All 51 poems are monologues spoken by different narrators, some identified and some not. The first 50 poems take in a very diverse range of historical, religious or European situations.
He was a great admirer of the Romantic poets, especially Percy Shelley, after being given a collection of his poetry by his cousin in 1825.
Although the majority of his works were commercially unsuccessful at the time of publishing, the techniques he developed through his dramatic monologues, such as diction, rhythm and symbol, are regarded as his most important contribution to poetry, influencing poets such as Ezra Pound, T. S. Eliot, and Robert Frost.
In the poem, love is seen as a struggle. The speaker's pursuit of the woman is seen to be a begrudging acceptance of his fate, and is seen as a burden.
The poem can be understood in terms of the theme of the impossible quest, one that a heroic man pursues even though he accepts that the prize can never be truly achieved.
The idea of fate has been complicated by the speaker; he implies that one has free will even within the confines of fate.
There is a strength in this acceptance, in that he does not let the fate control him even if it does shape his life, yet this acceptance compromises half of his identity.
With regard to its structure, the poem looks rather like a letter. Browning and his wife Elizabeth did maintain a correspondence through letters, as their romance was not accepted by their families, due to their being from different social classes.
"dust" and "dark" emphasize the idea that the speaker is 'lost' without her
The typical concept of Man's pursuit of Woman is seen particularly in
Lady Windermere's Fan
by Wilde, in which the character of Lord Darlington is seen to pursue a relationship with Lady Windermere throughout the entirety of the play. He states that she may take his life and do with it what she will, giving the impression that his life is nothing without her; the 'chase' of her is his life.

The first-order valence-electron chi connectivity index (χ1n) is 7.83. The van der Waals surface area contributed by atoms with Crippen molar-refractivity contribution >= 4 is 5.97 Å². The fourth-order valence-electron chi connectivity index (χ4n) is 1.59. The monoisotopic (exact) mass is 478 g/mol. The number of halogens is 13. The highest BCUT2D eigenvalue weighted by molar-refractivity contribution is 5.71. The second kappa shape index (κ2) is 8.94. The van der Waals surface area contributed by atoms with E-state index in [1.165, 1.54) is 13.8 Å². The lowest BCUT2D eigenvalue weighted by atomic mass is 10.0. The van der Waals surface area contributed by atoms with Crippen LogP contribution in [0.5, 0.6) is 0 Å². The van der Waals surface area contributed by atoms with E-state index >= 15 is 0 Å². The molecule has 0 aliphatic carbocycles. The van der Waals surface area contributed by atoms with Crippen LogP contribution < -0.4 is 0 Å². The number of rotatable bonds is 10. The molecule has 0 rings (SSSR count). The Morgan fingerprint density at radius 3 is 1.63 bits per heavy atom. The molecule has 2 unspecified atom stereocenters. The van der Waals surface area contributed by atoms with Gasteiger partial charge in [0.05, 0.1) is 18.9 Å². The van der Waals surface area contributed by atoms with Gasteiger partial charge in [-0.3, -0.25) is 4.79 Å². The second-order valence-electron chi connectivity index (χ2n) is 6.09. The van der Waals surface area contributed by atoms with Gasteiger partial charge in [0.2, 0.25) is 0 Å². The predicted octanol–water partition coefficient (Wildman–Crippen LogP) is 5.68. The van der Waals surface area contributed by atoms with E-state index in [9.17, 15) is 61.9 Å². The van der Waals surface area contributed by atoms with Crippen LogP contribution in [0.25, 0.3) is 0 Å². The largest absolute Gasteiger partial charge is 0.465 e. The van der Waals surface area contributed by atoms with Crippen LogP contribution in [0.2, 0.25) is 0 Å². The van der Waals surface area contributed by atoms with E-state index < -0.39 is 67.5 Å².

reluctant, unwilling
My life is a fault at last, I fear:
It seems too much like a fate, indeed!
Though I do my best I shall scarce succeed.
But what if I fail of my purpose here?
The speaker admits that this uncontrollable tenacity of his is a fault because it is too much like a fate, because despite his best efforts, he is doomed to spend his life in an endless pursuit, which is fruitless. It is detrimental to him, but yet it can be argued that it is destiny that he pursues her always.
The attraction he holds for the woman does not appear to be one that brings him sole happiness, but rather a burden he must accept.
The rhyme scheme is ABBA for the first eight lines and then ABAB for the final eight. The regularity is typical of the era.
The concept of love as a burden is also seen in
Pride and Prejudice
by Austen, particularly through the scene in which the character of Mr. Darcy confesses his love to Elizabeth for the first time; he is seen to be distressed by his feelings for her, giving the reader the impression that he would rather not have them at all.
he does not refer to himself directly as the pursuer; the effect of this is that he appears to be distancing himself from the predicament
It is a dramatic monologue; the speaker is reflecting on his ideas throughout the poem. It is a conversation in which he is a narrator and the reader turns into a silent listener.
Fate
Destiny
Unrequited love
The pursuit of another
Obsession
Major themes of the poem
Full transcript